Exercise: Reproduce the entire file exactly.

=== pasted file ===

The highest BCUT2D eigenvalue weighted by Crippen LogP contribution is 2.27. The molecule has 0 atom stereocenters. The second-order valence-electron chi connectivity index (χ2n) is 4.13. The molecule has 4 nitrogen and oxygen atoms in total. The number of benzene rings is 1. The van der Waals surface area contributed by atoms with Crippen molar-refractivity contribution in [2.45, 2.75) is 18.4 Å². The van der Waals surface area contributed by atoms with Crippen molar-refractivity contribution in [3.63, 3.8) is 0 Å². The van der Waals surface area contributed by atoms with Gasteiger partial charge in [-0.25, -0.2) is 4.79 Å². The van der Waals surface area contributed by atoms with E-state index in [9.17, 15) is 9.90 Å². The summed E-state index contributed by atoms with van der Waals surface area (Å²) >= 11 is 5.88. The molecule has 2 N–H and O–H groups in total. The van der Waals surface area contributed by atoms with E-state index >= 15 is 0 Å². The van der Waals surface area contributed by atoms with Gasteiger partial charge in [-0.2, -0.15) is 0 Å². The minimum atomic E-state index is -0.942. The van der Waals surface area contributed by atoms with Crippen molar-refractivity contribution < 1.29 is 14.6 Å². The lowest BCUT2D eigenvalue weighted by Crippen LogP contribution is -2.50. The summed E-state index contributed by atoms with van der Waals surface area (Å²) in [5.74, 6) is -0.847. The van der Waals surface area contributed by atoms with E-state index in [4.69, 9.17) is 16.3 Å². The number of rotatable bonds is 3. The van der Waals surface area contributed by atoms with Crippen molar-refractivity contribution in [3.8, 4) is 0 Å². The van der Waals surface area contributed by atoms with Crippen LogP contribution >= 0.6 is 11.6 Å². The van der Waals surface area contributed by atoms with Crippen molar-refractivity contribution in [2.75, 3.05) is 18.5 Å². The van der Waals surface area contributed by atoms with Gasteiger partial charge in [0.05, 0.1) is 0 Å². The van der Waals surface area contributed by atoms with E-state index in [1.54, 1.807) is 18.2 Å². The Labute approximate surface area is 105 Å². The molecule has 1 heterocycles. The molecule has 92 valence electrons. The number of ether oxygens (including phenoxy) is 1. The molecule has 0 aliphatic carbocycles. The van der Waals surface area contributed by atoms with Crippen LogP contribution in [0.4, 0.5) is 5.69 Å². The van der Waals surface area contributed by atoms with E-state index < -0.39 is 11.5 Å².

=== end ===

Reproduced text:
The highest BCUT2D eigenvalue weighted by Crippen LogP contribution is 2.27. The molecule has 0 atom stereocenters. The second-order valence-electron chi connectivity index (χ2n) is 4.13. The molecule has 4 nitrogen and oxygen atoms in total. The number of benzene rings is 1. The van der Waals surface area contributed by atoms with Crippen molar-refractivity contribution in [2.45, 2.75) is 18.4 Å². The van der Waals surface area contributed by atoms with Crippen molar-refractivity contribution in [3.63, 3.8) is 0 Å². The van der Waals surface area contributed by atoms with Gasteiger partial charge in [-0.25, -0.2) is 4.79 Å². The van der Waals surface area contributed by atoms with E-state index in [9.17, 15) is 9.90 Å². The summed E-state index contributed by atoms with van der Waals surface area (Å²) >= 11 is 5.88. The molecule has 2 N–H and O–H groups in total. The van der Waals surface area contributed by atoms with E-state index >= 15 is 0 Å². The van der Waals surface area contributed by atoms with Gasteiger partial charge in [-0.2, -0.15) is 0 Å². The minimum atomic E-state index is -0.942. The van der Waals surface area contributed by atoms with Crippen molar-refractivity contribution < 1.29 is 14.6 Å². The lowest BCUT2D eigenvalue weighted by Crippen LogP contribution is -2.50. The summed E-state index contributed by atoms with van der Waals surface area (Å²) in [5.74, 6) is -0.847. The van der Waals surface area contributed by atoms with E-state index in [4.69, 9.17) is 16.3 Å². The number of rotatable bonds is 3. The van der Waals surface area contributed by atoms with Crippen molar-refractivity contribution in [3.8, 4) is 0 Å². The van der Waals surface area contributed by atoms with Crippen LogP contribution >= 0.6 is 11.6 Å². The van der Waals surface area contributed by atoms with Crippen molar-refractivity contribution in [2.75, 3.05) is 18.5 Å². The van der Waals surface area contributed by atoms with Gasteiger partial charge in [0.05, 0.1) is 0 Å². The van der Waals surface area contributed by atoms with E-state index in [1.54, 1.807) is 18.2 Å². The Labute approximate surface area is 105 Å². The molecule has 1 heterocycles. The molecule has 92 valence electrons. The number of ether oxygens (including phenoxy) is 1. The molecule has 0 aliphatic carbocycles. The van der Waals surface area contributed by atoms with Crippen LogP contribution in [0.4, 0.5) is 5.69 Å². The van der Waals surface area contributed by atoms with E-state index < -0.39 is 11.5 Å².